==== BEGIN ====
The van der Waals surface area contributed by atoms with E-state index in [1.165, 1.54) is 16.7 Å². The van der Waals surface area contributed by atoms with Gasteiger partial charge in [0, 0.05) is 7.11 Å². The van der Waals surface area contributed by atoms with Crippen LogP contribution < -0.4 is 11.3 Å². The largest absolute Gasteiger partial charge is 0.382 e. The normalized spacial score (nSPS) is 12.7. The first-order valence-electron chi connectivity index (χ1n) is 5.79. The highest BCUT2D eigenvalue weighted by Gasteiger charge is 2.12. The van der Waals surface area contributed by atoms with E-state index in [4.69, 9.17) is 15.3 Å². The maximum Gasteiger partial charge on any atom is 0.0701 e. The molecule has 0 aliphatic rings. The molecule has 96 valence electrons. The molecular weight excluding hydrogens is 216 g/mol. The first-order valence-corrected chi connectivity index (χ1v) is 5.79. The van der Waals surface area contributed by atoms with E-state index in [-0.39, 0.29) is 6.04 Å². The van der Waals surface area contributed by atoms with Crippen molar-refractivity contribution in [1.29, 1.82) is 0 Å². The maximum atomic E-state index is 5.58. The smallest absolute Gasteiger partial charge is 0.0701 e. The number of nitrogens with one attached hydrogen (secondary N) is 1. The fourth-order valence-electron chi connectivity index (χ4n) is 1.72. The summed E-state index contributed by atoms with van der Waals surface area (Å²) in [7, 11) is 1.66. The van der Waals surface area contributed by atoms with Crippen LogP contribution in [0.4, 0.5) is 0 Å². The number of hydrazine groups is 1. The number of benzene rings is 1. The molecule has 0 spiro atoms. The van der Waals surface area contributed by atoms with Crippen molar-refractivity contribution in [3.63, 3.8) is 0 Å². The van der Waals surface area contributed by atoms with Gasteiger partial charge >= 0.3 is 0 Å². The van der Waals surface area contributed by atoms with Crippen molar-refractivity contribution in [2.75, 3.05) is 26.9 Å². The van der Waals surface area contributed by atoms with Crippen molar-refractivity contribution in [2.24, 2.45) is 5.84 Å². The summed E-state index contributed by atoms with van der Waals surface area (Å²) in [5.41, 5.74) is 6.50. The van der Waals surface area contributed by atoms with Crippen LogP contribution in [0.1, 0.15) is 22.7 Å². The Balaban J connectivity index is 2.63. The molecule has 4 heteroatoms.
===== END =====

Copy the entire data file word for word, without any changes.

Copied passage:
The van der Waals surface area contributed by atoms with E-state index in [1.165, 1.54) is 16.7 Å². The van der Waals surface area contributed by atoms with Gasteiger partial charge in [0, 0.05) is 7.11 Å². The van der Waals surface area contributed by atoms with Crippen LogP contribution < -0.4 is 11.3 Å². The largest absolute Gasteiger partial charge is 0.382 e. The normalized spacial score (nSPS) is 12.7. The first-order valence-electron chi connectivity index (χ1n) is 5.79. The highest BCUT2D eigenvalue weighted by Gasteiger charge is 2.12. The van der Waals surface area contributed by atoms with E-state index in [4.69, 9.17) is 15.3 Å². The maximum Gasteiger partial charge on any atom is 0.0701 e. The molecule has 0 aliphatic rings. The molecule has 96 valence electrons. The molecular weight excluding hydrogens is 216 g/mol. The first-order valence-corrected chi connectivity index (χ1v) is 5.79. The van der Waals surface area contributed by atoms with E-state index in [-0.39, 0.29) is 6.04 Å². The van der Waals surface area contributed by atoms with Crippen molar-refractivity contribution in [1.29, 1.82) is 0 Å². The maximum atomic E-state index is 5.58. The smallest absolute Gasteiger partial charge is 0.0701 e. The number of nitrogens with one attached hydrogen (secondary N) is 1. The fourth-order valence-electron chi connectivity index (χ4n) is 1.72. The summed E-state index contributed by atoms with van der Waals surface area (Å²) in [7, 11) is 1.66. The van der Waals surface area contributed by atoms with Crippen LogP contribution in [0.4, 0.5) is 0 Å². The number of hydrazine groups is 1. The number of benzene rings is 1. The molecule has 0 spiro atoms. The van der Waals surface area contributed by atoms with Crippen molar-refractivity contribution in [3.63, 3.8) is 0 Å². The van der Waals surface area contributed by atoms with Gasteiger partial charge >= 0.3 is 0 Å². The van der Waals surface area contributed by atoms with Crippen molar-refractivity contribution in [2.75, 3.05) is 26.9 Å². The van der Waals surface area contributed by atoms with Crippen molar-refractivity contribution in [2.24, 2.45) is 5.84 Å². The summed E-state index contributed by atoms with van der Waals surface area (Å²) in [5.41, 5.74) is 6.50. The van der Waals surface area contributed by atoms with Crippen LogP contribution in [0.1, 0.15) is 22.7 Å². The Balaban J connectivity index is 2.63. The molecule has 4 heteroatoms.